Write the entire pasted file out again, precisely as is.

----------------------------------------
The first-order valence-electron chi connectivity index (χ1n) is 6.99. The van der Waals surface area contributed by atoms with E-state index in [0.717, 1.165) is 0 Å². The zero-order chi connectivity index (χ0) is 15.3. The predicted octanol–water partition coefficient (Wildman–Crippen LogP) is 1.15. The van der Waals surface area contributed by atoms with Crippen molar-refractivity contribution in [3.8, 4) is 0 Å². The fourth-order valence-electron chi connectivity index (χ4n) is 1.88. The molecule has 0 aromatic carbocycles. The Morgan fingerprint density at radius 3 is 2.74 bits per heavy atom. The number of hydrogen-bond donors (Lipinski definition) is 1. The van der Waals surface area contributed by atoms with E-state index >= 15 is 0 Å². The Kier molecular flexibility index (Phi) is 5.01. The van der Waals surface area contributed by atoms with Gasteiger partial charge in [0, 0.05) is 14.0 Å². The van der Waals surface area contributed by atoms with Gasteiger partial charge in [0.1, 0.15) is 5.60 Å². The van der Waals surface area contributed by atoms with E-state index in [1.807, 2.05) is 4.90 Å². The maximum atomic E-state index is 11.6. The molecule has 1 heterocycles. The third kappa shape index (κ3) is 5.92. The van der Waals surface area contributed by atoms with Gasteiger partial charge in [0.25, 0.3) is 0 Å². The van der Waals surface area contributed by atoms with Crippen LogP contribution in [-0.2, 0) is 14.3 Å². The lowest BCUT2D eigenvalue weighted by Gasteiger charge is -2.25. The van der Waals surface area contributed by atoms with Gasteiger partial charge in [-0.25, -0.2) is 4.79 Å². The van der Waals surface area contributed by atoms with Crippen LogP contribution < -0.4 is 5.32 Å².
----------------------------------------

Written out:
The first-order valence-electron chi connectivity index (χ1n) is 6.99. The van der Waals surface area contributed by atoms with E-state index in [0.717, 1.165) is 0 Å². The zero-order chi connectivity index (χ0) is 15.3. The predicted octanol–water partition coefficient (Wildman–Crippen LogP) is 1.15. The van der Waals surface area contributed by atoms with Crippen molar-refractivity contribution in [3.8, 4) is 0 Å². The fourth-order valence-electron chi connectivity index (χ4n) is 1.88. The molecule has 0 aromatic carbocycles. The Morgan fingerprint density at radius 3 is 2.74 bits per heavy atom. The number of hydrogen-bond donors (Lipinski definition) is 1. The van der Waals surface area contributed by atoms with E-state index >= 15 is 0 Å². The Kier molecular flexibility index (Phi) is 5.01. The van der Waals surface area contributed by atoms with Gasteiger partial charge in [0, 0.05) is 14.0 Å². The van der Waals surface area contributed by atoms with Gasteiger partial charge in [0.1, 0.15) is 5.60 Å². The van der Waals surface area contributed by atoms with E-state index in [1.807, 2.05) is 4.90 Å². The maximum atomic E-state index is 11.6. The molecule has 1 heterocycles. The third kappa shape index (κ3) is 5.92. The van der Waals surface area contributed by atoms with Gasteiger partial charge in [0.25, 0.3) is 0 Å². The van der Waals surface area contributed by atoms with Crippen LogP contribution in [-0.2, 0) is 14.3 Å². The lowest BCUT2D eigenvalue weighted by Gasteiger charge is -2.25. The van der Waals surface area contributed by atoms with Gasteiger partial charge in [-0.25, -0.2) is 4.79 Å². The van der Waals surface area contributed by atoms with Crippen LogP contribution < -0.4 is 5.32 Å².